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Shhhhh. The wives of Stepford have a secret.
Actually, they have two secrets.
The first is that they’re featured in a bland, empty-headed farce that values narrative complacency over invention. No sharp edges here. Only blunt, plastic frosting-spreaders.
Broderick and Kidman
The second secret is one you probably already know, particularly if you have any familiarity with Ira Levin’s early 1970s novel or the ’75 film version starring Katherine Ross and Paula Prentiss. It’s such common knowledge that the Stepford secret no longer carries any surprise value whatsoever: the men of Stepford, Connecticut prefer their women to be subservient Betty Crocker cupcake machines, and to that end have found a way to turn them into mechanized “living” dolls.
To be honest, you have to wonder why in this day and age anyone thought The Stepford Wives was even worthy of a remake. The original at least made sense in the context of the women’s lib movement of the day. But we’ve moved far beyond the very things at which the original Stepford took satirical aim.
Close and Walken
In revisiting the project, director Frank Oz had two choices: keep it a thriller or go for the laughs. He opts for the latter. Hiring screenwriter Paul Rudnick ensured that the movie would be spiked with snappy one-line zingers, but Rudnick has no clue what to do with the storyline and his narrative unravels into a huge mess.
One of the biggest problems with the new Stepford Wives is that it rarely goes far enough over the top. The movie is only truly enjoyable when it’s unapologetically absurd — such as when one of the town’s husbands uses his robo-wife as an ATM. The movie could use more moments like this, but Oz and Rudnick, fearful of offending, play things safe. So safe, in fact, that the movie might as well be wearing a condom.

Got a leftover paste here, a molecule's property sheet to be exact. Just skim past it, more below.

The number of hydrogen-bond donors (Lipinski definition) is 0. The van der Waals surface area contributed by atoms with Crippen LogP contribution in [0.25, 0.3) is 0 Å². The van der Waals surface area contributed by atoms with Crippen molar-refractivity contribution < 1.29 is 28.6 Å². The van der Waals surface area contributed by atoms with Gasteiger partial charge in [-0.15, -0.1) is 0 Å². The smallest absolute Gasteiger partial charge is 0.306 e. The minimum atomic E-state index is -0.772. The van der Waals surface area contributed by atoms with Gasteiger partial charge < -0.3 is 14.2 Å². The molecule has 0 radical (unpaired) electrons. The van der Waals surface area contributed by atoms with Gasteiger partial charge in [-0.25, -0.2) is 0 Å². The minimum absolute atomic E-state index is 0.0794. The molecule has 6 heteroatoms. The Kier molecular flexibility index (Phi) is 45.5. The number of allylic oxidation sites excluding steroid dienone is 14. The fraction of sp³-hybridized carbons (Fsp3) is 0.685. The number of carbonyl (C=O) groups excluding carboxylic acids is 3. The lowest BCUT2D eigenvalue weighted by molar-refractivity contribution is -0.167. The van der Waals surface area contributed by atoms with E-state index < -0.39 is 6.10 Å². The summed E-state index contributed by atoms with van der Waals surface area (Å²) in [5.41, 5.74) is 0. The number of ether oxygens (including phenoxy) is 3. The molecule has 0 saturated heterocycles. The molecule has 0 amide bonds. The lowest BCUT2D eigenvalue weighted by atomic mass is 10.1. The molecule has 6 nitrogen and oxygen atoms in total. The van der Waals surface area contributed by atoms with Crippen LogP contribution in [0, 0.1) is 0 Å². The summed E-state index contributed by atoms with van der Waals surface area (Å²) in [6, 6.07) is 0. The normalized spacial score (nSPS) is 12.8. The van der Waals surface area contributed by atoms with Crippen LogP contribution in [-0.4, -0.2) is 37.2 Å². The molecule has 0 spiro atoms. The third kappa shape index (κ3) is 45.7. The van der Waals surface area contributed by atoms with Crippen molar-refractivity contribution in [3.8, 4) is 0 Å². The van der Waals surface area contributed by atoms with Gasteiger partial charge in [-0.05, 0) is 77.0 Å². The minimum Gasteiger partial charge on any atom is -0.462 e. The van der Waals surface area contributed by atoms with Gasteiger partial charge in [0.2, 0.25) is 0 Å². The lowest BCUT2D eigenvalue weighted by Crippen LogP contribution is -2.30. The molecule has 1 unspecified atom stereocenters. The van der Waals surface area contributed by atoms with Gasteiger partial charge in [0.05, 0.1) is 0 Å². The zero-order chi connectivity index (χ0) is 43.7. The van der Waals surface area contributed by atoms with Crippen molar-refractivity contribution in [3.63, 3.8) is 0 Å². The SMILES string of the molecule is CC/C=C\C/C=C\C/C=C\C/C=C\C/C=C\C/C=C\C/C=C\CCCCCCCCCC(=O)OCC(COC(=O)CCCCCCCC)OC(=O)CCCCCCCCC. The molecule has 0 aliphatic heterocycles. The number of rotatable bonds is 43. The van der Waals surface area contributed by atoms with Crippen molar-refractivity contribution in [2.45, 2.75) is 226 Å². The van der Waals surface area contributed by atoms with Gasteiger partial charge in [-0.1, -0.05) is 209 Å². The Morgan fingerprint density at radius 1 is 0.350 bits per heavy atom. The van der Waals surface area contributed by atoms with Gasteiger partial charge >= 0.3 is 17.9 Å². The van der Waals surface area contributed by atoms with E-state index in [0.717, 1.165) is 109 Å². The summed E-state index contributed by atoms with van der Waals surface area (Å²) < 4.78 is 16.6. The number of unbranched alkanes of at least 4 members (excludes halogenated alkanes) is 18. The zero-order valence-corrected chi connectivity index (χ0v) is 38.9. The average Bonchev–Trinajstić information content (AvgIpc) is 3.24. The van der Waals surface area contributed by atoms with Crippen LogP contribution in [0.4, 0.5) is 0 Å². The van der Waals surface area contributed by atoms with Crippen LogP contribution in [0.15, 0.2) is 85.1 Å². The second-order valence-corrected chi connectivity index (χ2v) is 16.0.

The film’s teensy-tiny saving graces come in the form of its bosomy and expensive all-star cast — notably Nicole Kidman as a deposed television network exec whose meek-as-a-mouse husband Walter (Matthew Broderick, in a utterly thankless role) buys into the Stepford mentality that women should be cleaning, cooking and providing marital pleasures upon the push of a remote control button. Kidman gives it her all, and you’ve gotta give her credit for not quitting the project midway through. Bette Midler is enjoyable as Bobbie Markowitz, a caustic, frumpy author straight out of New York’s Greenwich Village. And Glenn Close has some spirited campy fun as Claire Wellington, leader of Stepford’s fembots. But Christopher Walken sleepwalks through his role as the eccentric head of the Stepford Men’s Association, a place where scotch is swilled, cigars are smoked, and battlebots are pitted against one another.
The film’s only inspired addition — the one that actually gives it momentum — is the inclusion of a gay couple. Roger Bart steals the movie as a bitchy queen whose husband Jerry, a gay Republican, would prefer his man to stop swishing like a runway model on an estrogen binge.
The Stepford Wives isn’t a movie you need to rush out to see. It’s not a movie you really need to see at all. But if you must, why not wait six months or so when the DVD comes out? Then you can invite a few friends over and have a Big Ol’ Drag Stepford Party, complete with cocktails, party dresses, and spontaneous bitchy bon mots to help fill in the movie’s dead spots. Trust me, you’ll have plenty to bitch about.
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